Wednesday, 29 August 2012

Wood for the trees...

Like a lot of people my age (31) it has become necessary to harvest down my ever growing collection of music, books and DVD’s. After all my twenties (especially the second half) was a hazy time of madness, alcohol and self medication that resulted in a lot of bad purchases ranging from mandolins (still haven’t learnt it) to Lightspeed Champion's solo debut (haven’t got past track 4). Various Freddy King and Ike Turner reissues still in the plastic clutter up my shelves and although I would consider myself a fan of both never find myself reaching for these compilations at any time.


With the influx of industry freebies coming through the door and those pushed into my palms at gigs when I recently sat down and had a quick flick through the pile to hopefully separate the weak from the chaff I found myself wondering why I owned so much drivel and peacefully disregarded them at the alter of musicmagpie.com.

Albums are like clothes, when you’re living in the times they were made and fashionable they seem like the bread and butter of your whole personality, but add the benefit of 10-15 years on top and your amazing vintage boot cut jeans which you envisioned yourself wearing until you were 50 seem as inviting as a ‘Best Soft Rock Ballads ever’ compilation that was given away free with the Sunday newspaper one hung-over morn.


I started off with Blues. It was the genre that was the root of my musical playing guitar wise. Hours, weeks, days and years were spent copping licks from Albert Collins, B.B King, Albert King and Buddy Guy records on repeat from the sanctuary of my teenage bedroom. Despite the rose tinted glasses I can’t think of the last time I pulled out Guy’s ‘Stone Crazy’ or Collin’s ‘Ice Pickin’ (both which I used to love) and played it for listening pleasure alone. Has my musical palette changed so drastically or is it a case of eating cereal everyday for 20 years and then one morning you’re just not hungry at all?

You must be ruthless when having a clear out. They are just cd’s, no one is judging you and by throwing away a Babyshambles single (that you already had on the album anyway) doesn’t mean you’re throwing your memories of nights gone by at Pete Doherty secret gigs and throwing great times into the void, it’s simply about shelf space. Many friends made the complete move over to digital years ago, as soon as ITunes appeared on the scene many downloaded their whole collections and then sold them all to the record exchange in the knowledge that everything was safe and secure on their lovely shiny hard drive. Unfortunately 9/10 times they then either dropped a drink on their computer, sat on their laptop or just downloaded another ‘free’ song which was so ravaged with computer viruses that if it was a horse it would’ve been shot shortly after and their collections were once again back to zero.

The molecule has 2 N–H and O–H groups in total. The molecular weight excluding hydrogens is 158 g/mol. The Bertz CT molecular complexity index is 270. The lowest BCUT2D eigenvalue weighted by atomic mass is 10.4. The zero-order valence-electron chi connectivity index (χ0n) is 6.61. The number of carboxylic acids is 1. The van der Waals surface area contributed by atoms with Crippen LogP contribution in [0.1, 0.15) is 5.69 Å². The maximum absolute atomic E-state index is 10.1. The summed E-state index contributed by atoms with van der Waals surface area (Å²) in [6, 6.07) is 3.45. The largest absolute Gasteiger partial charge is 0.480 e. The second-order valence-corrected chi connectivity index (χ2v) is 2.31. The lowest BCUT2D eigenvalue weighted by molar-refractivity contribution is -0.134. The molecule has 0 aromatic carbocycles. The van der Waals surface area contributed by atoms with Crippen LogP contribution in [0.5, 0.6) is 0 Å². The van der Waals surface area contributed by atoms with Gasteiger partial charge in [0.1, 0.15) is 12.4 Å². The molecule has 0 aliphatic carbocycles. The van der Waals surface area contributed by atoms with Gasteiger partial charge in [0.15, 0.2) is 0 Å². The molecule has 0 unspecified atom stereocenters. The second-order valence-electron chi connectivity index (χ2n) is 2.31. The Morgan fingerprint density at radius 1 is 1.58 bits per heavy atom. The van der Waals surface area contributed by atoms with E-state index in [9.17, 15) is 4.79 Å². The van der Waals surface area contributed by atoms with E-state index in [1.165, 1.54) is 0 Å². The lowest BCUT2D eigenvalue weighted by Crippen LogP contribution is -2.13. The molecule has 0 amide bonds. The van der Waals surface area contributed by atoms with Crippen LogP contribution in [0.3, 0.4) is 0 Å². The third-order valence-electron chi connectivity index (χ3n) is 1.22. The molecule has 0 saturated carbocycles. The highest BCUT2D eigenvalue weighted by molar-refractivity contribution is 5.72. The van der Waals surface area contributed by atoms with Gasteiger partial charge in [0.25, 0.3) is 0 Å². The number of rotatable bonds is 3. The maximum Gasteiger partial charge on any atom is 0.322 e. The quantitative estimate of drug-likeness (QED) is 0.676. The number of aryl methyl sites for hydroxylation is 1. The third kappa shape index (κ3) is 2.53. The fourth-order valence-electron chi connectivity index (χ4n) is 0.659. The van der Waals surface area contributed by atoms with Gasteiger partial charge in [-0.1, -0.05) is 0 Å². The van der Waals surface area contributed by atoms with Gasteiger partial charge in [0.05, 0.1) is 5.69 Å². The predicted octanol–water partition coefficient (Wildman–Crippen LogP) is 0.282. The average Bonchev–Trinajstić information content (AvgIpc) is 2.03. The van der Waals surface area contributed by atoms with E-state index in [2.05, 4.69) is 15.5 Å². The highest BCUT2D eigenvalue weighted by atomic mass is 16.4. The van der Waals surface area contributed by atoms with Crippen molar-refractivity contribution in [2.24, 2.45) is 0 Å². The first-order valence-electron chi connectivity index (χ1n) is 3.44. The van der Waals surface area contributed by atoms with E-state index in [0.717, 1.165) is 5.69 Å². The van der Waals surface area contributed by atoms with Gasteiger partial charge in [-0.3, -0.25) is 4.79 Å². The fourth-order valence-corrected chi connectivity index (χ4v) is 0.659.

Should we use the same old maxim that is given to our wardrobes for our music collections? If you haven’t fancied listening to an album in 2 years, you have to accept that you probably never will and bin it. Can we be that hard lined with the soundtracks of our lives? Should we realise that the ‘3 for £20’ sales are just tricks to make us consume more 2-3 star albums that we didn’t want for free but as they are in the sale are worth a score of your hard earned cash?

There are some mainstays of course. The Beatles (repeated listens regularly), Bob Dylan (although I could probably fling a few out from the ‘Street Legal’ phase and 6 cd’s of ‘The Basement Tapes’ is definitely overkill for anyone), Jimi Hendrix is solid and definitely gets played a few times a year to keep me on my musical toes (although the 'BBC sessions' could probably get lost without me noticing). The rest are a mixed bag of styles and artists that get the occasional nod but are really there for other people to notice and pull out so I can educate them in why their collections are rubbish and pointless.


My ‘desert island disc’ choices would be pretty easy if I was completely honest as probably without me noticing I could check the glove compartment of the car or look at my ‘most played’ tracks on my iPod to quickly make a true and accurate list. Of course if you asked me down the pub I’d rattle off some long lost 1965 ‘45’ by a defunct Detroit garage rock group followed by Radiohead and finally resolved with a new band from Japan who’s MySpace page I found when looking for an old school mate.

A total of 80 cd’s were shaved off the collection and are no longer in my flat. The scary thing isn’t that I’ll immediately go and recoup all the sold titles when they are digitally re-mastered and remixed next year or that some long forgotten group will return on a wave of nostalgia and everyone will be talking about how “they always liked them”, but more the case that I could probably ditch another 80 without breaking a sweat. Have I always had such bad taste in music?


Glove compartment mainstays:


Hunky DoryDavid Bowie

The Rise and Fall of Ziggy Stardust and the Spiders from MarsDavid Bowie

Safe as MilkCaptain Beefheart and the Magic Band

Submarine original soundtrackAlex Turner

The Singles collectionThe Smiths

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